2012-12-11 10:34:37 AM  

BronyMedic:

[www.steelfalcon.com image 480x265]

/it's weird how an anime can be prophetic with the Humanity Seeding Project.



Hey, the SDF-2 was destroyed when Khyron attacked!...


/Runs from impending Macross > Robotech beatdown.
 
2012-12-11 11:47:37 AM  
I'm a bit confused here...

FTA: "a few of those have the right distance from their star to support liquid surface water "
"Seven potentially habitable exoplanets are now listed"


But then...

"scientists have not yet found a true Earth analogue"

What does that last sentence mean, in context with the first two?
 
2012-12-11 11:50:13 AM  

BronyMedic: Humanity's only way for long term (>150-200 years) survival is to look upwards and outwards.


The logistics and resources needed to move humanity across solar systems is so mind-boggling the best hope for humanity is fixing/not-ruining the planet we got. The worst case scenerio for Earth (ie nuclear fallout), is still probably most suitable for humans than the surface of whatever planet you're looking for.
 
2012-12-11 11:51:36 AM  
Frankly, I'm surprised Quantum Apostrophe hasn't shat all over this thread yet.
 
2012-12-11 11:54:43 AM  
We can always move to Nibiru. It's becoming increasingly more convenient to do as we speak.
 
2012-12-11 12:02:07 PM  
I dream of a world known as Couch Planet. None of you are invited.
 
2012-12-11 12:05:31 PM  

SlothB77: ok, why does it have to be a similar size to earth? I understand it can't be too small to fit everyone if we all decide to up and move to it, but if a planet is twice the size of earth, is it incapable of supporting life then? I mean, besides those 48 hour-long days, what is the problem? will the gravity be too strong or something?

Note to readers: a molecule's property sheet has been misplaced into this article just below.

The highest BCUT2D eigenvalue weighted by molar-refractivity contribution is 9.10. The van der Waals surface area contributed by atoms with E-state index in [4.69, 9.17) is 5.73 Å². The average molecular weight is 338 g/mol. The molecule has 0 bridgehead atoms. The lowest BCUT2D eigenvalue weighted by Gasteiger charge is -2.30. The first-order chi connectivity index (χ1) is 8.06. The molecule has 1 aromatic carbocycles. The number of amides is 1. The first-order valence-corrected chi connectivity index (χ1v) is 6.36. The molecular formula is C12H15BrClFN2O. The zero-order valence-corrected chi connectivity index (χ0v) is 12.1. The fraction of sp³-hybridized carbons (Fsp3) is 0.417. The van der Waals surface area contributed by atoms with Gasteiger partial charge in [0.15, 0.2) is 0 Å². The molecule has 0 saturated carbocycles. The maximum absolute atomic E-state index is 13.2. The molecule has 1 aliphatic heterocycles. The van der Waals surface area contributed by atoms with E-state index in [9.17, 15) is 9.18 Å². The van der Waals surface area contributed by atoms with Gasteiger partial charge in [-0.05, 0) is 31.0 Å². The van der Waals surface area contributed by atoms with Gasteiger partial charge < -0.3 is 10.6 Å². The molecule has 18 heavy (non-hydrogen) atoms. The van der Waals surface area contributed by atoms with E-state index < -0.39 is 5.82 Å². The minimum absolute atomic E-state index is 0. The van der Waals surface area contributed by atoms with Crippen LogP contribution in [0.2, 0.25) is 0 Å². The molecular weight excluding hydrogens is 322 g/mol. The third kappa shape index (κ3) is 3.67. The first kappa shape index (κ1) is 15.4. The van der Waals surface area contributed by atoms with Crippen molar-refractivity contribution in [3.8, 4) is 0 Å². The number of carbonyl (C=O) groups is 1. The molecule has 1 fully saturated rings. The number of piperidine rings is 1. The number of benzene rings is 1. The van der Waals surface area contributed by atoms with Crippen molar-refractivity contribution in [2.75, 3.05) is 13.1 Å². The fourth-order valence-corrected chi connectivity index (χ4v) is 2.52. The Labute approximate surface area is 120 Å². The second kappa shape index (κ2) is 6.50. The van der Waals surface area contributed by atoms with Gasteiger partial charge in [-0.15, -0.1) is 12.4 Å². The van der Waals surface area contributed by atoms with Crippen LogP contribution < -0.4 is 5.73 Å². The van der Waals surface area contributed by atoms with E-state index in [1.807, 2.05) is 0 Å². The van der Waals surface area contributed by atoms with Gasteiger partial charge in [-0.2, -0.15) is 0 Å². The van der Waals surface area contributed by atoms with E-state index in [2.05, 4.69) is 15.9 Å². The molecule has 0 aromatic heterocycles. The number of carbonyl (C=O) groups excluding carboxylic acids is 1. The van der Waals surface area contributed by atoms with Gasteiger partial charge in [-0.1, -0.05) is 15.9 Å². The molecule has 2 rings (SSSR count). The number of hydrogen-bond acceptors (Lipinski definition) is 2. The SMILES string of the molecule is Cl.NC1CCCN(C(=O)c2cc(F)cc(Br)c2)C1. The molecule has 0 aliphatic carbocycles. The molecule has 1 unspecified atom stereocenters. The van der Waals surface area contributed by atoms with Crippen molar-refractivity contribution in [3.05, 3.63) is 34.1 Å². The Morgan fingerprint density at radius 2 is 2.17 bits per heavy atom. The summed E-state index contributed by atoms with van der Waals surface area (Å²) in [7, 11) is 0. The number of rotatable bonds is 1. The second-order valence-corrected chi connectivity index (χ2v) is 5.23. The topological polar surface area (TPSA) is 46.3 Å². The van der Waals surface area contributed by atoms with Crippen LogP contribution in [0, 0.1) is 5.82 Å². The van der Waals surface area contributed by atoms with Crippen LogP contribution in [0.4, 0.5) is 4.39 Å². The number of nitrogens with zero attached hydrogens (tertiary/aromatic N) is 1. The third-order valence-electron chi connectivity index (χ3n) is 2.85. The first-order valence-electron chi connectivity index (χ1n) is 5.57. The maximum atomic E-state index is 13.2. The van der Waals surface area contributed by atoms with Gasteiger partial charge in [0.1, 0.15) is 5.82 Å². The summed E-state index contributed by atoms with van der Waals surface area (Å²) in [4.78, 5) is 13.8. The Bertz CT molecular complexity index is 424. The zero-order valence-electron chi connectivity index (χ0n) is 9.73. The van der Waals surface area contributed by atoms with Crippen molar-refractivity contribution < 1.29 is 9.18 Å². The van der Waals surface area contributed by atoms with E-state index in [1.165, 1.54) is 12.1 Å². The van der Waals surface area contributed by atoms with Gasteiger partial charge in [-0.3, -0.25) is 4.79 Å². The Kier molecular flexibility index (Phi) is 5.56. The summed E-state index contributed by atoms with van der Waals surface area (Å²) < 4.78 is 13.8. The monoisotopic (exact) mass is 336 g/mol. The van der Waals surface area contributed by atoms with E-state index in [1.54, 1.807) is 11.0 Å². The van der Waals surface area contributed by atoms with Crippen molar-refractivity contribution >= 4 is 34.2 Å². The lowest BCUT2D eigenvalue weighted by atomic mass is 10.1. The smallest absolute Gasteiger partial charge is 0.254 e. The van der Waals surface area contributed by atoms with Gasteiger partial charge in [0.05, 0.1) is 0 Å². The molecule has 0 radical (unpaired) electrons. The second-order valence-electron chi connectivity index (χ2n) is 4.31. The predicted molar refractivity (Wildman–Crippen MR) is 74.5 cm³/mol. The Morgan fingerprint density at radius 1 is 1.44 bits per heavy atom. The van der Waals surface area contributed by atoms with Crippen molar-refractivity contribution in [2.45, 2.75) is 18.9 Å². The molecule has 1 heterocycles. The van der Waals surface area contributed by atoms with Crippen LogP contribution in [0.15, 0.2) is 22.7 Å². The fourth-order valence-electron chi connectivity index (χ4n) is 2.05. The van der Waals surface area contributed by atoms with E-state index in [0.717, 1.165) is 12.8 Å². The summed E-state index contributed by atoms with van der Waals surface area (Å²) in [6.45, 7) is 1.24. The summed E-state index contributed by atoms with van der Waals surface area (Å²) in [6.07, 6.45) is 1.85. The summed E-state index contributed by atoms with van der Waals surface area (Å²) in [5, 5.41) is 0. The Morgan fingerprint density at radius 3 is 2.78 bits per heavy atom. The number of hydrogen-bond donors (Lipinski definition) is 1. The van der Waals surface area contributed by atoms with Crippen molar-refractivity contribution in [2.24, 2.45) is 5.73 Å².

Not my field of study and just guessing but I would have to vote gravity issues. As a total layman I believe the rule is more mass = more gravity. I would assume there is an upper/lower limit of feasibility as if it is too low we seem to lose bone density, but I'm not sure how little is acceptable.
 
2012-12-11 12:15:26 PM  
Heard about Pluto? that's messed up.
 
2012-12-11 12:17:29 PM  

SlothB77: ok, why does it have to be a similar size to earth? I understand it can't be too small to fit everyone if we all decide to up and move to it, but if a planet is twice the size of earth, is it incapable of supporting life then? I mean, besides those 48 hour-long days, what is the problem? will the gravity be too strong or something?


Simple answer really... We only have one example that we know of a life sustaining planet and you're living on it.

Therefore, logically by looking for similar sizes, features, distance from star, we assume it'll be very similar to what we know currently works.
 
2012-12-11 12:18:22 PM  

SlothB77: ok, why does it have to be a similar size to earth? I understand it can't be too small to fit everyone if we all decide to up and move to it, but if a planet is twice the size of earth, is it incapable of supporting life then? I mean, besides those 48 hour-long days, what is the problem? will the gravity be too strong or something?


It might. It isn't just the size (all of the exoplanets that we think are in the Goldilocks zone of their star so far are much much larger than Earth) but also the density. Anyway most of the known exoplanets, while maybe capable of harbouring life of their own, are far too big and dense for us. Predicted to have much higher gravity.

And of course we don't know anything about their atmospheric composition...